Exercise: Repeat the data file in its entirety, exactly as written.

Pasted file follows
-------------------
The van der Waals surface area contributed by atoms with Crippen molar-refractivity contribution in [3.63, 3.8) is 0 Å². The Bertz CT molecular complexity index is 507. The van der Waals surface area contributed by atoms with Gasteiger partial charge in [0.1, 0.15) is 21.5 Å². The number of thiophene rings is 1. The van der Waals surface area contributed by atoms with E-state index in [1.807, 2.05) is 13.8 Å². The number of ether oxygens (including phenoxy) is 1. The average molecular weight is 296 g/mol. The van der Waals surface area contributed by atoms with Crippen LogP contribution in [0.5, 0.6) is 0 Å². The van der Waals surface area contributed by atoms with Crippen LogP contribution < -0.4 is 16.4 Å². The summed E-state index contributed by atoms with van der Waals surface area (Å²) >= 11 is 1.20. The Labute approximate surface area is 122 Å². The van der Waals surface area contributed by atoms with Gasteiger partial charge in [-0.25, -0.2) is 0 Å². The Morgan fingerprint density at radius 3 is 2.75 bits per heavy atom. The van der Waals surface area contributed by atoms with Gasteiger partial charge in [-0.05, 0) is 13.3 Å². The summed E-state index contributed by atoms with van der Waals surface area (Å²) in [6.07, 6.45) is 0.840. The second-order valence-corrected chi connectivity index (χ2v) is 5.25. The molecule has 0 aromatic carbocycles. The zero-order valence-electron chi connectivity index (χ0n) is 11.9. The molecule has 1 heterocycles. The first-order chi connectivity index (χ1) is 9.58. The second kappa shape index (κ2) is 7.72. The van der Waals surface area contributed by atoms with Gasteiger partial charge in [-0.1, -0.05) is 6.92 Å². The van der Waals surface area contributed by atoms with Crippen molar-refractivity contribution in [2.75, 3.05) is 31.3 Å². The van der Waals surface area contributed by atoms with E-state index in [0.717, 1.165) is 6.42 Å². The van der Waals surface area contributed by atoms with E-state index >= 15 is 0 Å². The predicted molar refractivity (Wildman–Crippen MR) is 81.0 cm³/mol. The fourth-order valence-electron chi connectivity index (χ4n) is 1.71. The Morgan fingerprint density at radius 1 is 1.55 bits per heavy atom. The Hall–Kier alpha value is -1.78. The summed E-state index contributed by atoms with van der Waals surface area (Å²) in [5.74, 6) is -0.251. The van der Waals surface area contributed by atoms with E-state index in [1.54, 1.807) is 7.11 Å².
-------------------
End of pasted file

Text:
The van der Waals surface area contributed by atoms with Crippen molar-refractivity contribution in [3.63, 3.8) is 0 Å². The Bertz CT molecular complexity index is 507. The van der Waals surface area contributed by atoms with Gasteiger partial charge in [0.1, 0.15) is 21.5 Å². The number of thiophene rings is 1. The van der Waals surface area contributed by atoms with E-state index in [1.807, 2.05) is 13.8 Å². The number of ether oxygens (including phenoxy) is 1. The average molecular weight is 296 g/mol. The van der Waals surface area contributed by atoms with Crippen LogP contribution in [0.5, 0.6) is 0 Å². The van der Waals surface area contributed by atoms with Crippen LogP contribution < -0.4 is 16.4 Å². The summed E-state index contributed by atoms with van der Waals surface area (Å²) >= 11 is 1.20. The Labute approximate surface area is 122 Å². The van der Waals surface area contributed by atoms with Gasteiger partial charge in [-0.25, -0.2) is 0 Å². The Morgan fingerprint density at radius 3 is 2.75 bits per heavy atom. The van der Waals surface area contributed by atoms with Gasteiger partial charge in [-0.05, 0) is 13.3 Å². The summed E-state index contributed by atoms with van der Waals surface area (Å²) in [6.07, 6.45) is 0.840. The second-order valence-corrected chi connectivity index (χ2v) is 5.25. The molecule has 0 aromatic carbocycles. The zero-order valence-electron chi connectivity index (χ0n) is 11.9. The molecule has 1 heterocycles. The first-order chi connectivity index (χ1) is 9.58. The second kappa shape index (κ2) is 7.72. The van der Waals surface area contributed by atoms with Gasteiger partial charge in [-0.1, -0.05) is 6.92 Å². The van der Waals surface area contributed by atoms with Crippen molar-refractivity contribution in [2.75, 3.05) is 31.3 Å². The van der Waals surface area contributed by atoms with E-state index in [0.717, 1.165) is 6.42 Å². The van der Waals surface area contributed by atoms with E-state index >= 15 is 0 Å². The predicted molar refractivity (Wildman–Crippen MR) is 81.0 cm³/mol. The fourth-order valence-electron chi connectivity index (χ4n) is 1.71. The Morgan fingerprint density at radius 1 is 1.55 bits per heavy atom. The Hall–Kier alpha value is -1.78. The summed E-state index contributed by atoms with van der Waals surface area (Å²) in [5.74, 6) is -0.251. The van der Waals surface area contributed by atoms with E-state index in [1.54, 1.807) is 7.11 Å².